During the typical practice of Tuite, students will be inclined to go through the most basic manner of performing those motions. The way that the technique is initially shown is intended to allow the student to review the those manners of performing the applications. The most commonly critiqued of those motions (techniques) are the direct wrist grabs. These are commonly practiced with the two student's standing "face to face" with one of the student's grabbing the other's wrist (in one of several manners). These techniques are commonly referred to as "stupid people" techniques (for numerous obvious reason's). They should be viewed as being "learning" if not training motions (just as standing in a "horse" stance and performing middle punches is, basically pointless other than allowing the individual to focus on the performed motion). The motion would rarely (if ever) be utilized or even occur in this manner, but is done for "learning/training" purposes. During a confrontation, It is more common for students to ignore an opponent "grabbing" their wrist (at least until/unless it interferes with their ability to strike).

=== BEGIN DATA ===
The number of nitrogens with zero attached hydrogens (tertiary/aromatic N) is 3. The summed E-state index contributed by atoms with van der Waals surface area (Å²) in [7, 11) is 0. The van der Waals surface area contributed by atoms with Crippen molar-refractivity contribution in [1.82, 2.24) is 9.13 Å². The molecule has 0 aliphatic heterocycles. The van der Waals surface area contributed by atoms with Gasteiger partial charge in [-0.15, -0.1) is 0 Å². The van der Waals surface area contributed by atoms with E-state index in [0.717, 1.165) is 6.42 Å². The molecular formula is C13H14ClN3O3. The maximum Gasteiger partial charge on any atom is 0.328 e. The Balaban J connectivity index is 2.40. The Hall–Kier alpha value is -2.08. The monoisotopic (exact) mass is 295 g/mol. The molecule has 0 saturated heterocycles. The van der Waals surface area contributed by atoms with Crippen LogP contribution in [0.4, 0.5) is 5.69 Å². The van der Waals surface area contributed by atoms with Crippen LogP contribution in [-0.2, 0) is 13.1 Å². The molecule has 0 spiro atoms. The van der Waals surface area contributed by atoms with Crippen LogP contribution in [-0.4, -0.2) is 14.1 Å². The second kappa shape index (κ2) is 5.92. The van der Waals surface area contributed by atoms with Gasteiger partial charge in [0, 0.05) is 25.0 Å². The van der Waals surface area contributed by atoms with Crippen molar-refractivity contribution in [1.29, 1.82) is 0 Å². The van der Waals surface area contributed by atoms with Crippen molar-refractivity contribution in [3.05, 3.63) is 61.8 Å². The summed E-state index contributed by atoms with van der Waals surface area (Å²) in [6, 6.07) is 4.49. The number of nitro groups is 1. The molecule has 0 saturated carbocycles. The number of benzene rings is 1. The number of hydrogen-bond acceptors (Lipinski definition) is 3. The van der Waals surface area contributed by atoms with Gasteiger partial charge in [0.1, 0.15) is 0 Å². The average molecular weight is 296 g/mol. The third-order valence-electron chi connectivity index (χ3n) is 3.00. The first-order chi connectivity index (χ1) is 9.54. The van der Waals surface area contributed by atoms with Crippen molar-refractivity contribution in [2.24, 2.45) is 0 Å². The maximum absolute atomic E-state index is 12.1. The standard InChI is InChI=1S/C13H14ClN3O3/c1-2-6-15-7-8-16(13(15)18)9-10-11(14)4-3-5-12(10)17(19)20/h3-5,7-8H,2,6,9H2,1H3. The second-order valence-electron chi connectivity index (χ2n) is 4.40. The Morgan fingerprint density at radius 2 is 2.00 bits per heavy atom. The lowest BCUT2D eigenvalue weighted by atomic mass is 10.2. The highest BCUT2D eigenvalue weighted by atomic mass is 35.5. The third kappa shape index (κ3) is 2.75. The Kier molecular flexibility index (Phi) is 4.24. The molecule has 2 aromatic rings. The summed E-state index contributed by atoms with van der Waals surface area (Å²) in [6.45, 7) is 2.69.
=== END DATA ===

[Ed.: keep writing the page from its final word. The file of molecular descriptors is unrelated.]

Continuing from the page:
This occurs because the student is (either) reaching for, or (additionally) attempting to strike the uke (when the "grab" is made). In these situations, the Uke is (more likely) grabbing the student's hand/arm to prevent that student's ability to strike or grab with it or in order to create the opening to strike the Tori. It can also occur when the Uke is going to strike the Tori (with their "free" hand) and want to control the Tori's arm (to prevent its use in "blocking/parrying" the Uke's striking hand). The student must learn to recognize and utilize those opportunities if/when they occur. The "basic" motion (commonly being practiced) is for the student to understand the basic "mechanic's" of the performed action. There are basically 4 manner's that a wrist can be "grabbed" (by the Uke's Right or Left hand, and either "high" or "Low", "Top" or Bottom"). That (grabbed) arm may be motioned to another position, but the student's ability to respond to it (apply a countering motion) should be easily achieved (obviously, through the student's practice of having done so). Also (often) being ignored, is the student's ability to determine (if not direct) how the Uke will attempt their response (to the Tori's arm motioning towards them). When that motion is performed as a strike, the Uke will most commonly attempt to "Block/Parry" that motion. If the student reaches towards the Uke (with an open hand, as if attempting to grab them), they will most often grab that hand/arm ("monkey see, monkey do"). This premise goes back to one's ability to "guide/direct" the confrontation. For those student's who don't possess great amounts of (physical) strength, trading strikes back and forth is a losing tactic. Guiding a striking aggressor into grabbing the student is typically achieved by providing the opportunity for that aggressor to grab the student. This can (often) be achieved by the aforementioned manner of reaching (with an open-hand) towards the aggressor. If/when the aggressor does grab that hand/arm, those (previously considered "stupid people") techniques, then become practical applications to utilize in one's defensive strategy. I typically attempt to guide the majority of confrontations into a situation where I can (effectively) utilize Tuite (types of) manipulations. My own reasoning (for doing so), is typical because I am not physically strong enough to force the majority of individual's into the positions that I know will be most beneficial to myself (and will additionally allow me to position them into a position of submission). Once that positioning is achieved, if that aggressor refuses to cease their aggressive attempts, I can additionally escalate (typically by a simple joint dislocation). It is very common for individuals to claim that the use of joint manipulations (I.E. Tuite) is impractical for use during a (typical) physical confrontation. That belief is (only) based upon that person's experience/knowledge (or awareness) of/for the utilization of those (types of) techniques. They are under the belief that grabs don't occur during a striking assault. That is only accurate if/when the defender doesn't implement them (and/or cause their occurrence). One need only watch the numerous video examples of "fights" on the Internet, and one will see how often those individual's (that are punching each other) additionally grab their opponent. Although they will typically "let go" (of their opponent), rarely do they ever utilize those grabs against their opponent. This is more the result of training than of practicality. They are more obsessed with delivering a strike, than with (actually) ending the confrontation. People will "Do" as they have Trained. If one doesn't train to utilize those motions, they won't use them (and myopically believe that the way they are doing things, is the only way to do them). This is typical of the "aggressor" mindset. Unlike the manner that many defensive methodologies are taught, ours (initially) focuses on defensive actions being one's primary objective (rather than how one can inflict injury upon an aggressor). The purpose of training is improving one's understanding of what is being practiced. Rather than only achieving the desired response, the objective is to understand what motions, actions/reactions can make achieving the desired response not occur. And once those actions are recognized, how can they be avoided or negated. Too much focus is (only) being made upon the intended response (rather than those that can additionally occur). Only focusing on inflicting damage, is a questionable objective as well, and will result in varying degrees of effectiveness (or even in one's ability to do so). It is more productive to focus on achieving responses that are more likely to occur (by anyone). Although individual reactions will vary, there are reactions that are common among (nearly) all individual's regardless of size, strength or flexibility. If one only focuses on performing an action (and how that action is done), they are only practicing 1/2 of the particular motion/action. This is equivalent to only punching a bag (or a makiwara), you'll get very good at doing so, but this is not the same as punching a person. That (type of) strike will achieve varying results dependent upon how and where you utilize it on an opponent (as well as "if" you are able to do so). It is more important to understand the reactions achieved by striking those vulnerable locations than it is to focus one's ability to deliver a more forceful impact. The development of that increased level of force can/will come with time, but (from a defensive perspective) it is more important to identify those locations that are vulnerable and that don't depend on one's ability to deliver excessive amounts of force in achieving that objective. This is what's necessary to develop a "lifetime" defensive art (rather than one that is only practical or applicable, if/when one is young, strong and healthy). The manner that a student will utilize the instructed motions will be dependent upon that individual's physical abilities and limitations. If a student is expected to perform a demonstrated motion in (only) a certain way, it will likely never be utilized by that student. Although motions are initially shown to be performed in a particular manner, there must be an allowance for individual variation. If that variation includes negative aspects, those aspects should be eliminated (thus, the purpose of practice). The objective of practicing a defensive art is achieving the ability to prevent receiving injury. An ability to deliver injury is secondary (at best). One's goal is to not become injured when having to defend one's self. Whether an aggressor is injured (while protecting one's self) should not be (or become) one's main objective from training. Once you are able to prevent (your own) injury, the ability to inflict injury (serious or not) is a more easily achieved goal. When defending oneself, the ability to flow from one defensive action to another is imperative to that ability. Every defensive action/motion should be practiced with that motion failing (at different stages of its enactment). Every stage (of a techniques enactment) should be practiced with that motion's failure (whether by the tori or by a "countering" action being used by the uke). Doing so will force the student to formulate a manner to correct the situation. Although corrections (some times) are able to correct those situations, one should be able to abandon a particular technique (allowing them to transition to another application).